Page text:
House-Bound by Winifred Peck

I am intrigued by the changes in this country, brought by the Second World War, especially in the lives of women. House-Bound is the second of three books, published by Persephone that I recently bought, and I chose it because it looked at the disappearance of domestic servants and the effects on the households they had previous served. In addition, the Persephone catalogue suggested that Winifred Peck wrote with a lightness of touch that made this an interesting and diverting novel. 


It was as she stood in Mrs Loman’s Registry Office for Domestic Servants that Rose Fairlaw suddenly realised what a useless and helpless woman she was. Up till that moment she had always assumed vaguely that she was a busy and useful member of society. (1)

Rose lives in Edinburgh (called Castleburgh in the novel) during the Second World War. She is middle-aged and in need of maids and a cook to help her run her house. But it is 1941 and there are none to be had at the registry office. They have been called up or gone to better paid situations. Like many well-off women Rose faces having to manage the domestic duties of her house herself. She is struck by the comment of Mrs Loman.

‘Millions of women do just that.’

She announces her intentions to her friend Laura, and to her husband Stuart.

‘But – but –‘ Stuart plunged among a host of objections striding up and down the room. ‘I can’t have you opening the door to tradespeople.’ (52)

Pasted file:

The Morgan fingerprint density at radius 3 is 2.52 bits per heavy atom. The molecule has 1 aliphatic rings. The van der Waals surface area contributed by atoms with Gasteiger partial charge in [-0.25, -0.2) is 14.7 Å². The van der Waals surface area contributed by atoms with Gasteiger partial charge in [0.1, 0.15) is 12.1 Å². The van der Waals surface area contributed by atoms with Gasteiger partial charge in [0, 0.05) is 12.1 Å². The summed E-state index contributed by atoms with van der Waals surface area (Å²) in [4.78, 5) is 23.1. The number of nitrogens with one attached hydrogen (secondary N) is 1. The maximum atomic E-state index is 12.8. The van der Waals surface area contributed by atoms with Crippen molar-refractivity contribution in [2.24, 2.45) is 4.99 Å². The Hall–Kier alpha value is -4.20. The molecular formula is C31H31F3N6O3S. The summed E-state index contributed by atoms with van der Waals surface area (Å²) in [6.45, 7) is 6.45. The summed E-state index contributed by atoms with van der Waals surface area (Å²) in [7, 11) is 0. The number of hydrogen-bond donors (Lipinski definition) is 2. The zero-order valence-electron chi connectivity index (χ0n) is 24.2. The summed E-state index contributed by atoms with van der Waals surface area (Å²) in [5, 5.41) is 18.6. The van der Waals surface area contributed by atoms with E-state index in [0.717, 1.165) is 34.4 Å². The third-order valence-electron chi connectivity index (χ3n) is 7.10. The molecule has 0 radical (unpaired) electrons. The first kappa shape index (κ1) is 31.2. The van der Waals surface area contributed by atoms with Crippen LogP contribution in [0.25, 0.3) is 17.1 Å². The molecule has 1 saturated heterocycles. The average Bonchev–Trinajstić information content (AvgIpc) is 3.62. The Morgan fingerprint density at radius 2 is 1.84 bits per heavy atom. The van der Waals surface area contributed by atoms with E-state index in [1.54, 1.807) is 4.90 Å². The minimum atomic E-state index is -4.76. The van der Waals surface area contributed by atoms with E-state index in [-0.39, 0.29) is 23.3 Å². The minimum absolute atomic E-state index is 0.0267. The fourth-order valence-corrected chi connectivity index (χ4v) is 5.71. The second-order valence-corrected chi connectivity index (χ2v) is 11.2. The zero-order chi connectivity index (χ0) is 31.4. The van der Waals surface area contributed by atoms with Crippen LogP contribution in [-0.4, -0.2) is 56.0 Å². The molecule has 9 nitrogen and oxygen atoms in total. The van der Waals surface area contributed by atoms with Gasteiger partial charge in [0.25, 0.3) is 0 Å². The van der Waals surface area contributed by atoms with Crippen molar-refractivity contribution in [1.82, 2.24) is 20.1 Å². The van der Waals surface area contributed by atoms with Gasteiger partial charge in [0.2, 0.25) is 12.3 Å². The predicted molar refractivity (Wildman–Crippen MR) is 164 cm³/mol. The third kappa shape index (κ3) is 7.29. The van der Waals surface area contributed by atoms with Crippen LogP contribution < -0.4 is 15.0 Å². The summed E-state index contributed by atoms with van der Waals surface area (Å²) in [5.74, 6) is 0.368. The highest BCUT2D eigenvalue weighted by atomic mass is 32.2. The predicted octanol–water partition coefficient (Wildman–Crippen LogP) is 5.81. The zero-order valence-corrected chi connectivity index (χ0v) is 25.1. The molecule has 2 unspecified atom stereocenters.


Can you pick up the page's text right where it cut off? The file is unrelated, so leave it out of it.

Rose has not had any experience of housework or cooking, and protests at the ‘uselessness of people like me’.

‘But you’re not useless,’ protested Stuart. ‘Women like you uphold the standards of civilisation.’ (53)

Rose immediately becomes quite overwhelmed and exhausted by her new responsibilities for the house is old, and although there is only Rose and her husband, he makes no changes to his routines. The registry office sends her Mrs Childe who instructs Rose on how to clean and comes in ‘to do’ in the mornings. Rose is also assisted in her housework by the advice and practical example of Major Posner, a psychiatrist with the American army. He is full of practical suggestions, and occasionally comes by and fixes a meal.

The courage of Rose in taking on the housework is one theme of the novel. It represents a profound social change, for Rose does indeed feel useless, and unproductive at a time when everyone seems busy with war work. The novel’s title, House-Bound, comes to have a literal meaning.

Everything in a house reminds you of something else you’ve got to do. You start up from the hall, and remember you must carry the laundry up, and when you are halfway you see you didn’t dust the chest on the half-landing. And two steps higher up you remember you left the apples stewing and must run down to take them off. And that reminds you that you must telephone to the greengrocer, and while you are doing that you remember that you ought to fill up the salt-cellars, and when you take them to the dining-room you see the flowers are dead, or you didn’t finish polishing the floor that morning. …And of course … none of these things are of any sort of use to the world at all, and yet I suppose they’ve got to be done!